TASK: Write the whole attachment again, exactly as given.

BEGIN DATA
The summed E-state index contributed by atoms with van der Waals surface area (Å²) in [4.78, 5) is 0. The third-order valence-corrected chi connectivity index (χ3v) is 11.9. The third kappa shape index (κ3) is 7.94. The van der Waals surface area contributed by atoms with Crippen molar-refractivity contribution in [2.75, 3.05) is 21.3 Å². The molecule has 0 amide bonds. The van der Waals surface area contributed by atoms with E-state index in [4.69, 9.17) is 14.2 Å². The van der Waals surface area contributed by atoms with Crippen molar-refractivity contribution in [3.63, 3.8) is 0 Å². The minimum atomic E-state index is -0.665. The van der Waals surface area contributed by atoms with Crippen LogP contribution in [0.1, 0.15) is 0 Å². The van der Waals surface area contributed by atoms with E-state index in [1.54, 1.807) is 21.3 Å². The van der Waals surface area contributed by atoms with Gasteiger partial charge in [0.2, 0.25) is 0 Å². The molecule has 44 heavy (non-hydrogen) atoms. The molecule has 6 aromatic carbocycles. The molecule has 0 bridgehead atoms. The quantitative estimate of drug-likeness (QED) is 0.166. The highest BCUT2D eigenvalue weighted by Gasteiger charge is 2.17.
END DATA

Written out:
The summed E-state index contributed by atoms with van der Waals surface area (Å²) in [4.78, 5) is 0. The third-order valence-corrected chi connectivity index (χ3v) is 11.9. The third kappa shape index (κ3) is 7.94. The van der Waals surface area contributed by atoms with Crippen molar-refractivity contribution in [2.75, 3.05) is 21.3 Å². The molecule has 0 amide bonds. The van der Waals surface area contributed by atoms with E-state index in [4.69, 9.17) is 14.2 Å². The van der Waals surface area contributed by atoms with Crippen molar-refractivity contribution in [3.63, 3.8) is 0 Å². The minimum atomic E-state index is -0.665. The van der Waals surface area contributed by atoms with Crippen LogP contribution in [0.1, 0.15) is 0 Å². The van der Waals surface area contributed by atoms with E-state index in [1.54, 1.807) is 21.3 Å². The van der Waals surface area contributed by atoms with Gasteiger partial charge in [0.2, 0.25) is 0 Å². The molecule has 44 heavy (non-hydrogen) atoms. The molecule has 6 aromatic carbocycles. The molecule has 0 bridgehead atoms. The quantitative estimate of drug-likeness (QED) is 0.166. The highest BCUT2D eigenvalue weighted by Gasteiger charge is 2.17.